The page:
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Al Meyers

social enterprenuer, community activist, inventor, artist, peop, AICPA

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What if the TED Community worked together to build the model 21st century learning environment? What would it look like?

The TED Community has some of the most innovative minds in the world. This goes beyond TED-ED. We have digital media experts, researchers, educators, public policy experts, politicians and entrepreneurs. The community has all of the tools and resources in it to become the ultimate disruptive innovator in education. What about adding a new type of fellow: a TED-ED Fellow, and have them work together on a project to design a new learning environment, and one that can be scalable. Then take the "idea" and use the financial resources of TED to turn it into an "idea worth doing."

The model would need to account for teacher training, compensation and evaluation; curriculum standards, learning pedagogy, and funding sources, to name a few factors that need to be accounted for.

I believe there's no better brain trust in the world to tackle this project than an open-source TED collaboration.

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    Jun 6 2011: This question has been on my mind so much in the past few years. Recently I've seen some exciting things happen!

    First, SF Brightworks announced its existence, it's space, and more. Brightworks is a totally different take on the education model - different subjects are quite integrated and the kids direct the flow of things with their passion. Here's a link to their website linking to one of their TEDx talks: http://sfbrightworks.org/blog/2011/05/20/tedxeast/
    I almost thought such a radical move wasn't possible because I hadn't seen it happen. Thumbs up to the "Game School" Quest to Learn, where game designers are behind the curriculum again hoping to get kids passionate about learning. (I see the tag "games as educational tools up there".)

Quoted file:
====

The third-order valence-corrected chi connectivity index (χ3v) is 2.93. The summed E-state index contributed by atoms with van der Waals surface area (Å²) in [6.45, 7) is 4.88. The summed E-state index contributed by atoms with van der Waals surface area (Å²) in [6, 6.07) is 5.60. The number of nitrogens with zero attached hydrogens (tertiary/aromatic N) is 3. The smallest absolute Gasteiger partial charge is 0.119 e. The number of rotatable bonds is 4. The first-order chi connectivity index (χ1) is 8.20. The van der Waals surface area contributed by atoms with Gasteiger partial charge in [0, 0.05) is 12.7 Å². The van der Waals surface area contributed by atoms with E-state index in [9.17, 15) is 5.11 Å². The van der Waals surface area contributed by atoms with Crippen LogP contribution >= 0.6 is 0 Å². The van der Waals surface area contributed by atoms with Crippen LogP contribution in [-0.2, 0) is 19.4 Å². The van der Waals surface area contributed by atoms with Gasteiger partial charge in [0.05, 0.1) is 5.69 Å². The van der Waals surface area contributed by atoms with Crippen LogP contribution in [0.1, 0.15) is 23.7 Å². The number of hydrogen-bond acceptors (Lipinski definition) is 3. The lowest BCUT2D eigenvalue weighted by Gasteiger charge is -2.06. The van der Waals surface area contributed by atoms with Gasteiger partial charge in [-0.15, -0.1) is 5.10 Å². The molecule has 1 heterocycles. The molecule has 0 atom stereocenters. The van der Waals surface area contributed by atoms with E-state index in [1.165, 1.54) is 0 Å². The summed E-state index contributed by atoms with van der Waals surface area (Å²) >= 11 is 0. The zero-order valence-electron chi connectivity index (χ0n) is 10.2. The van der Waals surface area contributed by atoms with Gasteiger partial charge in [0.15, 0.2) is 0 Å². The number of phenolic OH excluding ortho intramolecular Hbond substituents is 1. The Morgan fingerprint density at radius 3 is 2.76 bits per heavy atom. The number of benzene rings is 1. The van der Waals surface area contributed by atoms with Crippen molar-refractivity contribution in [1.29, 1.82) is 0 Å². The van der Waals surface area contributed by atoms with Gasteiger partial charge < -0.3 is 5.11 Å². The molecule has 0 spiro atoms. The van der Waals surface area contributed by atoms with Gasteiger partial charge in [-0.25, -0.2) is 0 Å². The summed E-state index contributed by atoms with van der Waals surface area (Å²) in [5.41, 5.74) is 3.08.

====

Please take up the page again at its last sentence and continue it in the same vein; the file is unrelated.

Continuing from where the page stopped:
The other thing is an upcoming TEDx conference in the Bay Area, California. I'm doing some social media marketing for them, and in the process learning a lot about ways people are trying to integrate compassion into education - a topic we focused on this week in fact on our Facebook page (which I have to link to, since I'm doing social media marketing: https://www.facebook.com/TEDxGoldenGateED ). One of my favourites is the Roots of Empathy program which brings infants and mothers into the classroom periodically over the school year, allowing the students to connect with this tiny being that needs their care, and thus to participate in the rapid development. This idea is just so far out of the box of current school systems, it blew me away.

    I'm looking forward to getting in depth with this and many other ideas about incorporating emotional and social learning into education. The TEDx GoldenGate ED conference is coming up in just a week, and I believe it will be webcast - stay tuned to http://tedxgoldengateed.org/ for info on that if you're interested. I look forward to this conversation developing!
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      Jun 6 2011: Albert,

      Thanks for sharing so much information about such great learning initiatives. Are there any real barriers to creating initiatives like these in other parts of the U.S. and the world? I think the success of each of these ideas shows that there is a business model that can support "out of the box" learning initiatives.
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        Jun 8 2011: Yes, I think it's a daunting task, but if there are people in the community ready to support such an endeavour, it can happen, with no shortage of hard work. Of course there are the very real barriers of finding that support, both people-wise and financially, but these are not insurmountable.

        Finances I can't speak too, but I would like to say this about people: the fear I would have is that parents would not want to risk their children's future, gambling them in some untested, non-traditional form of education. I imagine parents asking questions such as "Will the kids learn all that is important?" and "Will they be able to function at the next level of schooling?". As it turns out, (in the case of the communities where these schools/programs exist) there are plenty of parents who feel as we do, that the existing educational system is broken and they are looking for one of these out-of-the-box initiatives. So as long as the parents and the new-school school connect, people are no problem.
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          Jun 9 2011: Yes, parents rightfully do fear (in many cases) that non-traditional forms of education will be inadequate -- even compared to the current system. However, Gever Tully's SF Brightworks school is helping to solve that issue. The Brightworks school is working to build relationships with universities to ensure graduates have plenty of higher ed access (http://sfbrightworks.org/questions/).

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